The United States being the other serious military power involved is the other major player -- all due respect to Japan here, but they're tertiary. The United States has for well over 100 years sought to have a strong influence on the Asia-Pacific region. It has many interests, bases and territories in the Pacific region, and has for many decades maintain military presence in both Japan and South Korea. This has ensured that the region has been largely within America's sphere of influence during that time, something that has allowed for a measure of stability in the region, Southeast Asia excepted. With China, Japan and Russia all present, the U.S. maintenance of strong influence has been an important stabilizing factor, and much of the world is now strongly tied economically to a stable Asia Pacific. For the U.S., the status quo is the ideal, not territorial expansion or even expansion of influence.
Japan's perspective is a little harder to read. They want to keep the islands, if for no other reason than pride -- they have never developed the hydrocarbons though being energy dependent they may wish to do so in the future. More likely, Japan's interest is not to see its influence in the region reduced any further. Competition with China for influence is on a large scale, not just military, and in that respect Japan would fight for these islands on principle, as a matter of asserting influence.
Liberal theories do not take the same competitive worldview as realist theories, preferring to emphasis that the world is not a competition. Banking on the natural goodness of people, this theory includes international cooperation, dialogue, democracy and finding consensus among parties. This does not mean that there is no room for competition, but liberalists prefer to emphasize cooperation. For its part, China has until recently been more open to liberalist policies, such as joining the WTO and the Asia Cooperation Dialogue. However, recent actions indicate that China might be moving away from this approach. It could be argued that given the country's rather limited embrace of liberalism, it only used the WTO to gain economic advantage, its newfound wealth providing opportunity to expand its influence globally in terms of economics and regionally in terms of its military. Japan and the U.S. have cooperated extensively since the Second World War, and on this the cooperation is strong. This is more bilateral than international, but all the same there is agreement that the interests of the two countries are aligned with respect to the power structure in Asia.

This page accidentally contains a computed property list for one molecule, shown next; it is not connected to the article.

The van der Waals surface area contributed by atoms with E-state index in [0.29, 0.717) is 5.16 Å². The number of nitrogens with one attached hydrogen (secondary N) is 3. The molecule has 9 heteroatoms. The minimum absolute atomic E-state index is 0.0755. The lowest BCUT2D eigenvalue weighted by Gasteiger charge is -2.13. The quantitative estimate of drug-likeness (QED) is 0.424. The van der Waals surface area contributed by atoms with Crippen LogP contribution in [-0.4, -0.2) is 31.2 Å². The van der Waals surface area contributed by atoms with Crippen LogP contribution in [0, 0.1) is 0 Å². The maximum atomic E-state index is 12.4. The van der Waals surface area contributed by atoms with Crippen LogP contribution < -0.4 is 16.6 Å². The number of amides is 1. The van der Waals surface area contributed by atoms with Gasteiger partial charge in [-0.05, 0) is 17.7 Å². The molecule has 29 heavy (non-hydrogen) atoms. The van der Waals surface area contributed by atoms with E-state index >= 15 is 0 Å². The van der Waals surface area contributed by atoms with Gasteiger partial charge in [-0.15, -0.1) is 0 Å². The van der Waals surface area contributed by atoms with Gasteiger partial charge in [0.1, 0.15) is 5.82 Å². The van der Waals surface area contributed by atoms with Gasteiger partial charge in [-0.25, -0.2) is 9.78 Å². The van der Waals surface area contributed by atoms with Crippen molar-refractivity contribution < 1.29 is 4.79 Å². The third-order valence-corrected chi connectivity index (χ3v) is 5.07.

The constructivist view holds that societies are constructed and that they have the capacity to construct their own relations as well -- rejecting both the realist view of inherent anarchy and the liberalist view that there is not inherent anarchy (Beavis, 2014). This approach is particularly useful in understanding the underlying dynamics between both China and Japan, and China and Taiwan. The schism between the latter two is entirely ideological in nature, and wholly constructed from their civil war. Any interaction between the two is not just generic realist competition, but rather an extension of the fight for ideological control of the Chinese people, and extension of the social egos involved -- this conflict needs to be understood in the broader context of PRC-RoC relations.
The nature of the China-Japan relationship is important here, too. This is by no means simply a conflict over potential oil development. These two nations have long been rivals in the region, and this predates any U.S. influence in Asia. There are strong historical grievances on the part of the Chinese stemming from what Japan was stronger and China was weaker. China's assertions with respect to Senkaku can be viewed as seizing an opportunity to reshape the China-Japan relationship, which was never really re-set after the Manchukuo humiliation of China. Even China's relations with the U.S.…